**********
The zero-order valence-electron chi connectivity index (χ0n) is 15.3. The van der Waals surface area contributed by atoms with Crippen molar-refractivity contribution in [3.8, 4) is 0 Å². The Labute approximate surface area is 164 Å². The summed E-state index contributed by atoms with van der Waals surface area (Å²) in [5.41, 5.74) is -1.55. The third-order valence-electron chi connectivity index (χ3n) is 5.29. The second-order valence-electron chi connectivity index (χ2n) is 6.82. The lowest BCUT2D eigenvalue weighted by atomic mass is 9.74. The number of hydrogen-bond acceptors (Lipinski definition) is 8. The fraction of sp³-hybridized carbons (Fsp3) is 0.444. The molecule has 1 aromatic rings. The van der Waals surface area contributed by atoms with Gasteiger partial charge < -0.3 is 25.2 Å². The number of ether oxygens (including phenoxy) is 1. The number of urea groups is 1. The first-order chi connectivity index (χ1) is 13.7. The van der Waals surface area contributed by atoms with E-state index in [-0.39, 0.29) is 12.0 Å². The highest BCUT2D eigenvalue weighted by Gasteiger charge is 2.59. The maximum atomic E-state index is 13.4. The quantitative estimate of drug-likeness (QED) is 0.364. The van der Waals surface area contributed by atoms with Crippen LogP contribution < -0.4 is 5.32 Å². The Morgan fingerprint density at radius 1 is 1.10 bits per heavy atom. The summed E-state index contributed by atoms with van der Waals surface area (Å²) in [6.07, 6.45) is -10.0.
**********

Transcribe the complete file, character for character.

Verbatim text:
The zero-order valence-electron chi connectivity index (χ0n) is 15.3. The van der Waals surface area contributed by atoms with Crippen molar-refractivity contribution in [3.8, 4) is 0 Å². The Labute approximate surface area is 164 Å². The summed E-state index contributed by atoms with van der Waals surface area (Å²) in [5.41, 5.74) is -1.55. The third-order valence-electron chi connectivity index (χ3n) is 5.29. The second-order valence-electron chi connectivity index (χ2n) is 6.82. The lowest BCUT2D eigenvalue weighted by atomic mass is 9.74. The number of hydrogen-bond acceptors (Lipinski definition) is 8. The fraction of sp³-hybridized carbons (Fsp3) is 0.444. The molecule has 1 aromatic rings. The van der Waals surface area contributed by atoms with Gasteiger partial charge < -0.3 is 25.2 Å². The number of ether oxygens (including phenoxy) is 1. The number of urea groups is 1. The first-order chi connectivity index (χ1) is 13.7. The van der Waals surface area contributed by atoms with E-state index in [-0.39, 0.29) is 12.0 Å². The highest BCUT2D eigenvalue weighted by Gasteiger charge is 2.59. The maximum atomic E-state index is 13.4. The quantitative estimate of drug-likeness (QED) is 0.364. The van der Waals surface area contributed by atoms with Crippen LogP contribution < -0.4 is 5.32 Å². The Morgan fingerprint density at radius 1 is 1.10 bits per heavy atom. The summed E-state index contributed by atoms with van der Waals surface area (Å²) in [6.07, 6.45) is -10.0.